The Times employed the Panel Study of Income Dynamics for its analysis of income volatility among working poor families.
The panel study has followed a nationally representative sample of 5000 families and their offshoots for nearly 40 years, and is the most comprehensive publicly available income and earnings database in the world. It is underwritten by the National Science Foundation and run by the University of Michigan.
The Times used techniques for gauging volatility that were developed by economists Robert A. Moffitt of Johns Hopkins University and Peter Gottschalk of Boston College. The Times also consulted with Yale political scientist Jacob Hacker, who has conducted his own analysis of income volatility among panel-study households and has published results linking it to economic risk. The newspaper employed two Johns Hopkins graduate students, Xiaoguo Hu and Anubha Dhasmana, to help generate results. Moffitt guided their efforts and advised the newspaper.
The Times analyzed the annual fluctuations of panel-study families' income in five-year increments from 1970 through 2000. It asked how each family's income made the journey from the beginning of a five-year period to the end.
For example, for a family whose income rose $5,000 over a five-year span, the paper examined whether the increase occurred in steady $1,000 annual increases or as a result of a big jump in one year and a plunge in the another.
The Times' basic finding is that incomes fluctuations that individual families experience have grown substantially larger over the last three decades, and especially the last 25 years.
The newspaper interpreted this rising volatility as evidence that families are taking on more economic risk. In using volatility to gauge risk, the paper took a page from the financial markets, where the chief measure of a stock's riskiness is how much its price bounces up and down relative to an overall market measure such as the Standard & Poor's 500 Index.
To focus on working families, the Times looked at panel study men and women ages 25 through 64 and their children whose households had some income. To focus on the working poor, the paper ranked families by their average income during each five-year period. It then zeroed in on those in the bottom one-fifth of income earners and especially those at 20th percentile or the borderline between the bottom fifth and the next-higher fifth. The average annual income of panel-study families at 20th percentile is close to the government's official poverty line for a family of four most years.
The newspaper described its results in terms of upper and lower boundaries within which the annual income swings of two-thirds of families in its sample stayed. It included only two-thirds to avoid having its results distorted by a few extreme cases, such as the movie star whose career dries up overnight, or the hourly workers who wins the lottery.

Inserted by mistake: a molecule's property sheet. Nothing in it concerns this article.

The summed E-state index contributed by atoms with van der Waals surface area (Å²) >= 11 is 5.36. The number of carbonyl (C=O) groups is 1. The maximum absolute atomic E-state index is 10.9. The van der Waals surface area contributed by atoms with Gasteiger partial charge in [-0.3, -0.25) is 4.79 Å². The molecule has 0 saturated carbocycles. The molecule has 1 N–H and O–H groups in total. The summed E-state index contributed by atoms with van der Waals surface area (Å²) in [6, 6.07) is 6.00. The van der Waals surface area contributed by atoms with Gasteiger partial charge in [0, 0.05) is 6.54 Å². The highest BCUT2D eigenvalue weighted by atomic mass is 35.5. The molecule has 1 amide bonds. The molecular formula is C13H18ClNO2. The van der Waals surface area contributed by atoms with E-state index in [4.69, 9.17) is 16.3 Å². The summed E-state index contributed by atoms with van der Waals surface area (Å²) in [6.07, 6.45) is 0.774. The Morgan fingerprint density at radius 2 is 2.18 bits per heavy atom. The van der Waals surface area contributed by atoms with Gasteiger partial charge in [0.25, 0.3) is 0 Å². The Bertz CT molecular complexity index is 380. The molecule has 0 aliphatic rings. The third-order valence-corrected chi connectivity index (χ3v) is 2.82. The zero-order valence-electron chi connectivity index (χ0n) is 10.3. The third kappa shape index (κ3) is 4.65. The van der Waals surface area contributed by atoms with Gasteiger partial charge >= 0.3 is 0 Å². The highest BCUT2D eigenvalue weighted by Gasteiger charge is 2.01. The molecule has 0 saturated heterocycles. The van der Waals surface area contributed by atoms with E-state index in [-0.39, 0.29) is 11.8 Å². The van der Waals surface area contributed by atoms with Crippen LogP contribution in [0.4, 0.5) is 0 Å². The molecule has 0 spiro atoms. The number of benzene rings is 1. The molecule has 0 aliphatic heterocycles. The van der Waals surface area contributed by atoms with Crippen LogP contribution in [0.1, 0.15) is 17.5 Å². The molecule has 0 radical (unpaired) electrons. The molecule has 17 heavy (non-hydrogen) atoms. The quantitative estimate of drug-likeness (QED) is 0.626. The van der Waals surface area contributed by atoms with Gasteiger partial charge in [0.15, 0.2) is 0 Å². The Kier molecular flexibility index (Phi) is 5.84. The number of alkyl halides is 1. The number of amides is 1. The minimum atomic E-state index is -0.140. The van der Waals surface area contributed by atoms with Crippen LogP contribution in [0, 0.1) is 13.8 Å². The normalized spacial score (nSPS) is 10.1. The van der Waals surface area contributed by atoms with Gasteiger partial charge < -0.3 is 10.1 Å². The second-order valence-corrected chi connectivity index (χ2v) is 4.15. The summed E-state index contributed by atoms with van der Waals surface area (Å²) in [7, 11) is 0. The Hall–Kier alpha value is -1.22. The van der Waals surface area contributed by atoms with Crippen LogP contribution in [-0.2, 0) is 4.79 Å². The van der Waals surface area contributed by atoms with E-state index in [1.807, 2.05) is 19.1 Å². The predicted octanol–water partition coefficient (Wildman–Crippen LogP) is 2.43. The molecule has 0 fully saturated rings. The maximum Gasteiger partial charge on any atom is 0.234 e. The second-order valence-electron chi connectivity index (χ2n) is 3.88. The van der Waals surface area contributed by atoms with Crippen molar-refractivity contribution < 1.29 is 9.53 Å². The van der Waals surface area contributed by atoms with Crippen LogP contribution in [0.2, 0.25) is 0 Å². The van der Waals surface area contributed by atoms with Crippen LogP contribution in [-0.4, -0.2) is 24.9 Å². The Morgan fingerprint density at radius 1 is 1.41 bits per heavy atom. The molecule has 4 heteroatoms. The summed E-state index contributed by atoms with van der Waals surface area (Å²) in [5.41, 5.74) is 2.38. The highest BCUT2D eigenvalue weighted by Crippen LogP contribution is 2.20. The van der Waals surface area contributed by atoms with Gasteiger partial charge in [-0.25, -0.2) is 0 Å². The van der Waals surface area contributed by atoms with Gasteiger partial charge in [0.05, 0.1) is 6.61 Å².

The newspaper looked at income of all family members from all sources, including workplace earnings, investment income, public transfers such as jobless benefits, food stamps and cash welfare and private transfers such as inheritances.
Because of weaknesses in the panel study data, the newspaper did not take into account taxes. All amounts were adjusted for inflation and expressed in 2003 dollars.
For a family to be included in its sample for any five-year period, the Times required that there be records on that family for at least three of those years. To avoid double-counting income in cases where families broke up, the paper added such payments as alimony and child support to households receiving them and subtracted the same amounts from those paying.
The newspaper ran a series of tests to determine whether its results were the rpoduct of data problems or reflected real changes in the economy, and to address concerns about some aspects of the panel study that have been raised by specialists.
The paper was forced to eliminate a sub-sample of Latino families that were added to the panel study in the early 1990s. Panel study officials and outside researchers have concluded that the sub-sample was poorly designed and the newspaper was concerned that its inclusion would distort results.
The paper ran its numbers with and without a separate immigrant sub-sample, as well as with and without adjustment for changes in the size of families over time.
It ran them with and without transfer payments, which some researchers believe were poorly recorded for several years during the early 1990s. It also ran them with and without any data for 1993, the year about which reserachers have the greatest concern.
To double-check that its results were not the product of a few outliers whose incomes either rose wildly or fell precipitously, and instead reflected a broad trend among most families, the paper ran its numbers trimming the top and bottom 2% of families and, separately, the top and bottom 3% of families.
In every case where the results with some families cut from the sample were similar to those with those families included, the paper added back the removed families in order to make the fewest possible adjustments to the database and to maintain the largest possible sample.